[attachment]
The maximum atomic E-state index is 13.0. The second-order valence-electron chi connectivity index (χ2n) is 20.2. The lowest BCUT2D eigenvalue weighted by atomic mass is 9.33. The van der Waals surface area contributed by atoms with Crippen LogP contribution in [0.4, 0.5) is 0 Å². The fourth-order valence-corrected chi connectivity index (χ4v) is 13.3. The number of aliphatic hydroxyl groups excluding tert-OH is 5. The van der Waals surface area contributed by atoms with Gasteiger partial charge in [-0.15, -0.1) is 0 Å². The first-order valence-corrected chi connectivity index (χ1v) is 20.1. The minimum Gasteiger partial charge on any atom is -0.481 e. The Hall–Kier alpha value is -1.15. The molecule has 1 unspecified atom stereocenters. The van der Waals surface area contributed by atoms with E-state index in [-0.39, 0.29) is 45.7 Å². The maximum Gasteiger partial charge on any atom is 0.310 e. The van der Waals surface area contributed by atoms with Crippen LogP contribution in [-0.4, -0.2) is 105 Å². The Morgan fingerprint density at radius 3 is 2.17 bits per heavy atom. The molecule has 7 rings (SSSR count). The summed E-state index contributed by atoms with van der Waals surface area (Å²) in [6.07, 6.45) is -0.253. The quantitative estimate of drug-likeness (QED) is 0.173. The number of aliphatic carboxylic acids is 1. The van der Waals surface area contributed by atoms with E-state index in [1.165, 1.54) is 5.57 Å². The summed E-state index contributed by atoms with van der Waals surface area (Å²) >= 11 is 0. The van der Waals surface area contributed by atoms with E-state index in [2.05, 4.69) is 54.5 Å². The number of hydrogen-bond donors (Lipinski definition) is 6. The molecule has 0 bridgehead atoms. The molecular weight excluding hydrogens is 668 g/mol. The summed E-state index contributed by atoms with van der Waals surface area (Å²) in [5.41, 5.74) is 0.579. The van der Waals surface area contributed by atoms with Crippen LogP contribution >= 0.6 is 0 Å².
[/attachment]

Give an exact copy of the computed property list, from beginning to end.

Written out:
The maximum atomic E-state index is 13.0. The second-order valence-electron chi connectivity index (χ2n) is 20.2. The lowest BCUT2D eigenvalue weighted by atomic mass is 9.33. The van der Waals surface area contributed by atoms with Crippen LogP contribution in [0.4, 0.5) is 0 Å². The fourth-order valence-corrected chi connectivity index (χ4v) is 13.3. The number of aliphatic hydroxyl groups excluding tert-OH is 5. The van der Waals surface area contributed by atoms with Gasteiger partial charge in [-0.15, -0.1) is 0 Å². The first-order valence-corrected chi connectivity index (χ1v) is 20.1. The minimum Gasteiger partial charge on any atom is -0.481 e. The Hall–Kier alpha value is -1.15. The molecule has 1 unspecified atom stereocenters. The van der Waals surface area contributed by atoms with E-state index in [-0.39, 0.29) is 45.7 Å². The maximum Gasteiger partial charge on any atom is 0.310 e. The van der Waals surface area contributed by atoms with Crippen LogP contribution in [-0.4, -0.2) is 105 Å². The Morgan fingerprint density at radius 3 is 2.17 bits per heavy atom. The molecule has 7 rings (SSSR count). The summed E-state index contributed by atoms with van der Waals surface area (Å²) in [6.07, 6.45) is -0.253. The quantitative estimate of drug-likeness (QED) is 0.173. The number of aliphatic carboxylic acids is 1. The van der Waals surface area contributed by atoms with E-state index in [1.165, 1.54) is 5.57 Å². The summed E-state index contributed by atoms with van der Waals surface area (Å²) >= 11 is 0. The van der Waals surface area contributed by atoms with E-state index in [2.05, 4.69) is 54.5 Å². The number of hydrogen-bond donors (Lipinski definition) is 6. The molecule has 0 bridgehead atoms. The molecular weight excluding hydrogens is 668 g/mol. The summed E-state index contributed by atoms with van der Waals surface area (Å²) in [5.41, 5.74) is 0.579. The van der Waals surface area contributed by atoms with Crippen LogP contribution >= 0.6 is 0 Å².